When I arrived at the hospital I was only 4 centimeters. Having labored for so long already I was pretty disappointed. (Next time: I won't let them tell me how far along I am. It messes with your head.) I was even more disappointed when I learned an emergency was going to keep my doctor AND my midwife away and unable to assist me throughout the entire experience. Immediately I knew we need the nurses to understand exactly what type of birth I wanted. RJ pulled the head nurse aside and calmly explained to her that I desperately wanted a natural, vaginal birth. At first she seemed skeptical because I was a first-time mom and first-timers always have longer births, but by being clear, concise, and very polite my husband won her over and from there on out she was fantastic. She helped me change positions, get into the shower, use the birth ball during monitoring, etc. Then after 14 hours of back labor when I started crying for drugs she actually tried to keep me going naturally. She encouraged me to continue on with my plan, focus on the baby, try a new position, etc. I continued demanding drugs. I finally lost all composure and sobbed at my husband to get me an epidural. He got the nurse and she made me look her straight in the eye and ask for it before she called it in. An hour later I was resting and feeling much, much better. My epidural had what they call a "hole". There was a small section of my back that still felt almost everything. In a way I liked it because I could feel that my body was still working to get my baby out. Although you wouldn't know it considering I was still only 4 centimeters dilated! The nursing staff came in and said the doctor wanted to start me on pitocin. Then they actually asked me if that was okay. Bless them! Although I was also initially again pitocin everything had changed. I had endured 15 hours of continuous back labor and seen little "results". I was desperate to see my baby and I agreed to start the drug. I should have known better.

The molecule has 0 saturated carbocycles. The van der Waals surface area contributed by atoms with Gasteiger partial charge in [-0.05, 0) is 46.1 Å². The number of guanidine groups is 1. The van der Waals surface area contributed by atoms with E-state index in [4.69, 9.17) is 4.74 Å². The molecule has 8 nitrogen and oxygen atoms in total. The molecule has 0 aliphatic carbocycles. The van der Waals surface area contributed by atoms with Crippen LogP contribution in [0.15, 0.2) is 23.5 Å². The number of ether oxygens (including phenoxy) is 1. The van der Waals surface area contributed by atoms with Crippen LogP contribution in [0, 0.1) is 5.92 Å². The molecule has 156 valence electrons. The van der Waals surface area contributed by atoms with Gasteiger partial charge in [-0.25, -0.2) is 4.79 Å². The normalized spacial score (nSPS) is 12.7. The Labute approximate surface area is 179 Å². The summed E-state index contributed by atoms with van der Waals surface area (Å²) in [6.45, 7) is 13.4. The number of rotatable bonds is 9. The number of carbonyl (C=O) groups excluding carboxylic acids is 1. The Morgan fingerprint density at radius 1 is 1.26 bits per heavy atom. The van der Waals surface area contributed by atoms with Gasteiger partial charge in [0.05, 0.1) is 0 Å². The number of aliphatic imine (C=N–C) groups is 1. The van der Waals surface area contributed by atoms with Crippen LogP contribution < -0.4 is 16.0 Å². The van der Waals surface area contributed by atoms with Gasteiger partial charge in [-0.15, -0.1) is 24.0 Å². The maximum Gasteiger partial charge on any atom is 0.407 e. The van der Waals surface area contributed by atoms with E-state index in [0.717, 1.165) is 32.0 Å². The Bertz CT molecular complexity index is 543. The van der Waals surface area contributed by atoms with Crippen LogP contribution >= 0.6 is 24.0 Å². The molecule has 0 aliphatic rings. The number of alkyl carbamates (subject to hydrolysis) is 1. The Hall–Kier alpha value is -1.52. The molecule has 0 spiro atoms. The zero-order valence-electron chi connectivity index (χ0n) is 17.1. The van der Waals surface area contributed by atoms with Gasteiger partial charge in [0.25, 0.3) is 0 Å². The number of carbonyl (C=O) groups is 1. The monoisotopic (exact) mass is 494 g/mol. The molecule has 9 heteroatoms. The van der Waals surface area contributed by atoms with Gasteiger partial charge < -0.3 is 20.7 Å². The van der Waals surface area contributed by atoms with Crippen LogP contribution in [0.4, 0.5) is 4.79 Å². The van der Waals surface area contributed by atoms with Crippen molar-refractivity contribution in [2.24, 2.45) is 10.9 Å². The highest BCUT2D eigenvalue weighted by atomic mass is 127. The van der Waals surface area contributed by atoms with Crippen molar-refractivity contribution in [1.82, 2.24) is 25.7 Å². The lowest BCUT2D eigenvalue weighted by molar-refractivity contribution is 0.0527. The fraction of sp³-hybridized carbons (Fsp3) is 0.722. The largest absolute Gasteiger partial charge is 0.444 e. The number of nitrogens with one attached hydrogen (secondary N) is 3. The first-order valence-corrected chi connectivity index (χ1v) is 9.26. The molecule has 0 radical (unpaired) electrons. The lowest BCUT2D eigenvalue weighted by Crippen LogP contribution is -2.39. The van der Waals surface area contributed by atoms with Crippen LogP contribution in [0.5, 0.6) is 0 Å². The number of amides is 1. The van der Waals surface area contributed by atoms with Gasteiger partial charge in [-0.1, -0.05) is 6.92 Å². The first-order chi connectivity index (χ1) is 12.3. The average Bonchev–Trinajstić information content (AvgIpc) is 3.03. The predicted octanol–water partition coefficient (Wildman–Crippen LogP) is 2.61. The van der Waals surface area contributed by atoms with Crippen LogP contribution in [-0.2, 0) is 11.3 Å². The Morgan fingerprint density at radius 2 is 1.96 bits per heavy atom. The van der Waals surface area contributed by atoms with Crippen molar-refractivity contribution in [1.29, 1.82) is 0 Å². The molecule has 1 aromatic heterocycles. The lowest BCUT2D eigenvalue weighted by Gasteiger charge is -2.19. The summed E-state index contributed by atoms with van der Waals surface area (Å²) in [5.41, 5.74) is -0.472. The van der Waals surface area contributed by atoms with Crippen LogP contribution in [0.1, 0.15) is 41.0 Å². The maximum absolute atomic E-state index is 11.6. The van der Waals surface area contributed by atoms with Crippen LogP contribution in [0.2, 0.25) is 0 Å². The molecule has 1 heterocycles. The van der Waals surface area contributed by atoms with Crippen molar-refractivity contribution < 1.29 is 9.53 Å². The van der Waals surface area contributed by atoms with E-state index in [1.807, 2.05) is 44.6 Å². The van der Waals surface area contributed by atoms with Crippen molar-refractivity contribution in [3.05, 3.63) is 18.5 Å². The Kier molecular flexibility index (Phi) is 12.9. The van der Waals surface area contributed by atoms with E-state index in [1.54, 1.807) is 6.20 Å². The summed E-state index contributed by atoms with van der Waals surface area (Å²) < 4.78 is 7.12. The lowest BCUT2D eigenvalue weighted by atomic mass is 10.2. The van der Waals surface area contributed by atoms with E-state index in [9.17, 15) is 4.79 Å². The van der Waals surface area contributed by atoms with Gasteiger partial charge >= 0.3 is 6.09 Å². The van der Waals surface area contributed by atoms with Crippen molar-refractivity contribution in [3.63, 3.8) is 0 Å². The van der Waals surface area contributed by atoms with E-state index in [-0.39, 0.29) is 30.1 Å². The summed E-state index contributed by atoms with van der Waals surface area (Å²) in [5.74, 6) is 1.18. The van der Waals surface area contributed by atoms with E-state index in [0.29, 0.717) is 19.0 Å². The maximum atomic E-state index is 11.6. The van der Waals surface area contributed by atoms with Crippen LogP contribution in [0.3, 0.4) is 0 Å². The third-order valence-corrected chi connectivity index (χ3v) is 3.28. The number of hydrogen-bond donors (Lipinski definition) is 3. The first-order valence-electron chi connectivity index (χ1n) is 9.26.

30 minutes later a group of doctors and nurses came rushing into my room. They quickly strapped a gas mask on my face and pushed my family members aside. The pitocin had put the baby into distress. Again, my fantastic nurse immediately assured me that a c-section was the last possible scenario and helped calm me down. After the emergency moment had passed they took me off the pitocin. The on-call doctor came in to again assure me that a vaginal birth was his preference, as well as mine, and he would continue to do whatever he needed to avoid a c-section.
Eight long hours later I was finally dilated to ten centimeters and ready to push. It had been 22 hours since my water broke and all I wanted to do was see my baby. Unfortunately, I still had to push for an entire hour. But I actually have very fond memories of pushing. My entire family (husband, sister, mom and dad) were in the room. The nurses were encouraging and helpful, and the atmosphere exuberant. And the most surprising thing of all, the doctor actually stayed in the room for almost forty-five minutes patiently waiting to catch the baby. He never made me feel rushed or nervous about getting things done quickly. He was calm and professional and totally supportive.
. My beautiful, blond-hair boy was born shortly after midnight on April 15th - sharing a birthday with the aunt who watched his arrival. My husband cut the cord, my mom and dad cried, and the fantastic hospital staff immediately put my sweet little man on my chest. Then they cleared out of the way, cleaned me up, and didn't disturb us for over an hour. They allowed my husband and I an entire hour of alone time before even weighing our precious son. They didn't bat an eye when I told them I didn't want him receiving any shots and they assisted in teaching me how to nurse.
I didn't have a perfect birth. There are things I will do differently next time (if there is a next time. Adoption is my new birth story - we are Ethiopia bound). But I love our birth story, Landon and mine. It's the story of our start, our beginning - his little life and my journey into motherhood. In two years I've learned that motherhood is a bumpy, twisty ride full or unexpected surprises. I had to learn to go with the punches from the very onset. Landon's birth didn't go exactly the way I had initially hoped, but both of us were blessed to start this journey with a fantastic support system - hospital staff included.